Assessment:

Score: 0-5

Docs favor simplest path

If there are multiple paths to a solution, the documentation focuses on the simplest path (though other possibilities might be briefly mentioned).

Assessment:

Score: 0-5

Docs call out relevant sections in sample app

In cases where a sample app complements the documentation as a reference implementation, the documentation should refer to different aspects of the sample app.

Assessment:

Score: 0-5

COMPLETENESS

Error messages are helpful for troubleshooting

Error messages help users course correct by providing helpful hints for addressing the error. This supports the opportunistic/experiential user behavior.

Assessment:

Score: 0-5

Unhappy path documented

If there are pitfalls or other traps, gaps, and gotchas to avoid, these are noted in the documentation rather than hidden from the user. A section called Known Limitations often contains this information. The documentation doesn't lie or mislead the user but rather is transparent, honest, and helpful even if it means exposing the product's warts and revealing problems users will like encounter.

Assessment:

Score: 0-5

READABILITY

Placeholder text in code is visually apparent

In code samples, placeholder text that needs to be customized is clearly indicated to the user. It's not confusing what is code and what needs to be changed, like `APIKEY`.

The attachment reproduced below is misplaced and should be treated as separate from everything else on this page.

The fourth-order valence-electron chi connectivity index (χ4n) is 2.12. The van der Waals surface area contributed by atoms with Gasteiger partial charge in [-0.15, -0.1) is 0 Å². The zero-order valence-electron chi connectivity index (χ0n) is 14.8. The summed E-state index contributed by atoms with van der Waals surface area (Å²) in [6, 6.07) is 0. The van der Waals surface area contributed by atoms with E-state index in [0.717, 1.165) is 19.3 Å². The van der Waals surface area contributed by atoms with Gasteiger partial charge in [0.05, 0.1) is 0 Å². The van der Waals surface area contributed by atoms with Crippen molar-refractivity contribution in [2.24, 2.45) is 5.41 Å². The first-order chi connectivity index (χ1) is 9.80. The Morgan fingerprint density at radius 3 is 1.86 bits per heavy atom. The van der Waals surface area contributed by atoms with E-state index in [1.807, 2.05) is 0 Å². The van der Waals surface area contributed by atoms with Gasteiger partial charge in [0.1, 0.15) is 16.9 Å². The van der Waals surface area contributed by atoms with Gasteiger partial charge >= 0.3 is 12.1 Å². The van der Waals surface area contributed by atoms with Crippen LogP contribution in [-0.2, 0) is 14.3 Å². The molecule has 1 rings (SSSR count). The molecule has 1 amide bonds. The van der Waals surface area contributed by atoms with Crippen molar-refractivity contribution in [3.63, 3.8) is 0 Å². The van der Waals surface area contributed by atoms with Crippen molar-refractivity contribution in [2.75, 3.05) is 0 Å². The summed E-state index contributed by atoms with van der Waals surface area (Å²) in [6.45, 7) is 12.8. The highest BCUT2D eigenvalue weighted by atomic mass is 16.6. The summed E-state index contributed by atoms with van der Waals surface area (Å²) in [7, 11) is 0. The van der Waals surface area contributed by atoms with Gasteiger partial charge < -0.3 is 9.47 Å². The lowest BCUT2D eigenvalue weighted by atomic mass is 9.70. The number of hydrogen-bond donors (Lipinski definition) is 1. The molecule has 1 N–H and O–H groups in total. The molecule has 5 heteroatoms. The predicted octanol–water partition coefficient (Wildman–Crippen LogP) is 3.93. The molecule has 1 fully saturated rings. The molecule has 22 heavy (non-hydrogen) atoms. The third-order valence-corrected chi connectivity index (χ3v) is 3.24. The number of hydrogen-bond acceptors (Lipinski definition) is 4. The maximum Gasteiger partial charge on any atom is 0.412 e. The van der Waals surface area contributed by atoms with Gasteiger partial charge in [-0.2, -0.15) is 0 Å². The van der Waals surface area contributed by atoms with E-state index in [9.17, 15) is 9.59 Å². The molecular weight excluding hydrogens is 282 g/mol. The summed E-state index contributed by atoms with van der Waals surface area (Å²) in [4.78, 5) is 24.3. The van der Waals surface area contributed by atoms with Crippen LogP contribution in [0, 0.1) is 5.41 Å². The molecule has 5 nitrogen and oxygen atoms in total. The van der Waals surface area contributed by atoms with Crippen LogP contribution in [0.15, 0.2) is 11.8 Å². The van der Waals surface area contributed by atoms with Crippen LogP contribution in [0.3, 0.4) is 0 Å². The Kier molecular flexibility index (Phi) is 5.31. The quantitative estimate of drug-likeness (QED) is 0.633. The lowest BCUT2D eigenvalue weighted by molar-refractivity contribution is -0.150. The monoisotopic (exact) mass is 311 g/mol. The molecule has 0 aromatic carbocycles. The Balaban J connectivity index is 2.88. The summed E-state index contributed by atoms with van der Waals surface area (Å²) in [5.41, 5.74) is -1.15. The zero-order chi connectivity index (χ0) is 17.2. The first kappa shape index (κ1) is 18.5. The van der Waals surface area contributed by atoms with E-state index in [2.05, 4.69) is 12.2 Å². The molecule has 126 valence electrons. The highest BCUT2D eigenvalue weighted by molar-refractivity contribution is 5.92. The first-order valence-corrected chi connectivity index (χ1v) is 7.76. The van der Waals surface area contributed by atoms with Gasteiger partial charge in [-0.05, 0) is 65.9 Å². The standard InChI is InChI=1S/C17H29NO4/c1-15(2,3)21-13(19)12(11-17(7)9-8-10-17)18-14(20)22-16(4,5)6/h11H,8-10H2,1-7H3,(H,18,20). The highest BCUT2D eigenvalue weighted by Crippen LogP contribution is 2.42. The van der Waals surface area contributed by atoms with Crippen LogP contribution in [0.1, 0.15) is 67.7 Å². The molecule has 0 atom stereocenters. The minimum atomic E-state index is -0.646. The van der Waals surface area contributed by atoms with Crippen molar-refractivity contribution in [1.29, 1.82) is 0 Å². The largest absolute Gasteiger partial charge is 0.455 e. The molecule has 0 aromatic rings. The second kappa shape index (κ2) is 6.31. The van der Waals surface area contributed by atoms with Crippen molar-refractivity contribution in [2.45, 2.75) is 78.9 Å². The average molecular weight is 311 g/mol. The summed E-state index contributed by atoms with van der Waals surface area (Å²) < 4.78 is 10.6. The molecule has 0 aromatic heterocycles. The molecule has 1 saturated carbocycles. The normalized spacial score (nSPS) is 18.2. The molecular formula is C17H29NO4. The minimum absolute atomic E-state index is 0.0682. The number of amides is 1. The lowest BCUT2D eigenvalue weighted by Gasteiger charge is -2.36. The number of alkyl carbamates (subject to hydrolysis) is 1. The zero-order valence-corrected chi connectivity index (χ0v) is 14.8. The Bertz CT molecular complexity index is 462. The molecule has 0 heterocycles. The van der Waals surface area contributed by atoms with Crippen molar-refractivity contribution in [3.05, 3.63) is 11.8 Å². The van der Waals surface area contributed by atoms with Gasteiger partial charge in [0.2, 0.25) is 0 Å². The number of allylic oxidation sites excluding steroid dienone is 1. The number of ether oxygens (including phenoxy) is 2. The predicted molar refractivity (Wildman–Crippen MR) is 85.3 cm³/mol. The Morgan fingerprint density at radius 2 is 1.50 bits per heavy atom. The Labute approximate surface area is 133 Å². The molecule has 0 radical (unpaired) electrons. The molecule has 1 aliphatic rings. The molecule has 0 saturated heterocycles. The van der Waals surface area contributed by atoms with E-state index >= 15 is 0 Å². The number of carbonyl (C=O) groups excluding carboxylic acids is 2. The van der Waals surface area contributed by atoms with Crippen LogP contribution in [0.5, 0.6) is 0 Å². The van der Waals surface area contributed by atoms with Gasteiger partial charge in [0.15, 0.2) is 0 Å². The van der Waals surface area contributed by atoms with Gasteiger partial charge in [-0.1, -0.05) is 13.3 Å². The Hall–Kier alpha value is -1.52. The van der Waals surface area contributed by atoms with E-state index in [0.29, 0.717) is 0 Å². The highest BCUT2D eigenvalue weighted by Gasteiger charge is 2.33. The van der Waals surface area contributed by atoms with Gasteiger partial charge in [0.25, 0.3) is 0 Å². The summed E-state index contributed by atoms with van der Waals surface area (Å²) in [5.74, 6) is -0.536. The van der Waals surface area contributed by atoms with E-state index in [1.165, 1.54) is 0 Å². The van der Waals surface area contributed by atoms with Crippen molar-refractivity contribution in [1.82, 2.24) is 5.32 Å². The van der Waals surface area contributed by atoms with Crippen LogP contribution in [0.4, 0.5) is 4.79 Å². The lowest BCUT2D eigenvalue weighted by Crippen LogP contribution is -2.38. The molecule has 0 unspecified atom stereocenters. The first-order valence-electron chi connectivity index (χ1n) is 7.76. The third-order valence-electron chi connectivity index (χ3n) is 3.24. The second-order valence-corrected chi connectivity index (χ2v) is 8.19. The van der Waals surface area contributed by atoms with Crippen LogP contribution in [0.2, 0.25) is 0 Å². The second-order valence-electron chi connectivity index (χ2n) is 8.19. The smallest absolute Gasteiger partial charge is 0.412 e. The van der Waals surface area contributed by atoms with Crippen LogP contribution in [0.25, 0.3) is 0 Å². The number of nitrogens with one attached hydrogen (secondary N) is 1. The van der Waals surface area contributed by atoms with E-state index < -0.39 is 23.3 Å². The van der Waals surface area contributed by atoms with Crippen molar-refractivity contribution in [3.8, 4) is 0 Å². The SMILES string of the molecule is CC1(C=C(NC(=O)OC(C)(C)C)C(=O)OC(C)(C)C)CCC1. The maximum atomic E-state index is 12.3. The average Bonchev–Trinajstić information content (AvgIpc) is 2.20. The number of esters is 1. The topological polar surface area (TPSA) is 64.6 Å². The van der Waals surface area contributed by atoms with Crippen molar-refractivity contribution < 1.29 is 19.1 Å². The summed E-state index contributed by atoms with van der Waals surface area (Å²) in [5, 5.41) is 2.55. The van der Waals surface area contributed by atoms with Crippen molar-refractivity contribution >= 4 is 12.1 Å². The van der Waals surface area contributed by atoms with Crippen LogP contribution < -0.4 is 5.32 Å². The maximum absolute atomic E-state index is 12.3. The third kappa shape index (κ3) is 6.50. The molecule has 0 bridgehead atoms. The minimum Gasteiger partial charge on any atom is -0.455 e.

Assessment:

Score: 0-5

Navigation mechanisms consistent across docs

Navigation mechanisms work consistently across all docs in the developer portal. For example, in one set of docs, if top-level folders expand to show child items rather than opening to their own page, the same behavior is found in other docs.

Assessment:

Score: 0-5

Sentences and paragraphs are somewhat short

Sentences are somewhat short, paragraphs are relatively small, and subheadings are frequent. A readability score will place the content at the high-school level, not college.

Assessment:

Score: 0-5

Glossary entries match terms used

Glossary terms are used consistently across the documentation. For example, one doc set doesn't use a certain term while another uses a synonym of the term, with the admin UI using yet another term.

Assessment:

Score: 0-5

Language uses active voice

The language uses active voice (where warranted) with clear subjects and verbs positioned closely together.

Assessment:

Score: 0-5

Grammar isn't distracting

Sentences are grammatically correct and read well, without distracting the user or calling attention to the language.

Assessment:

Score: 0-5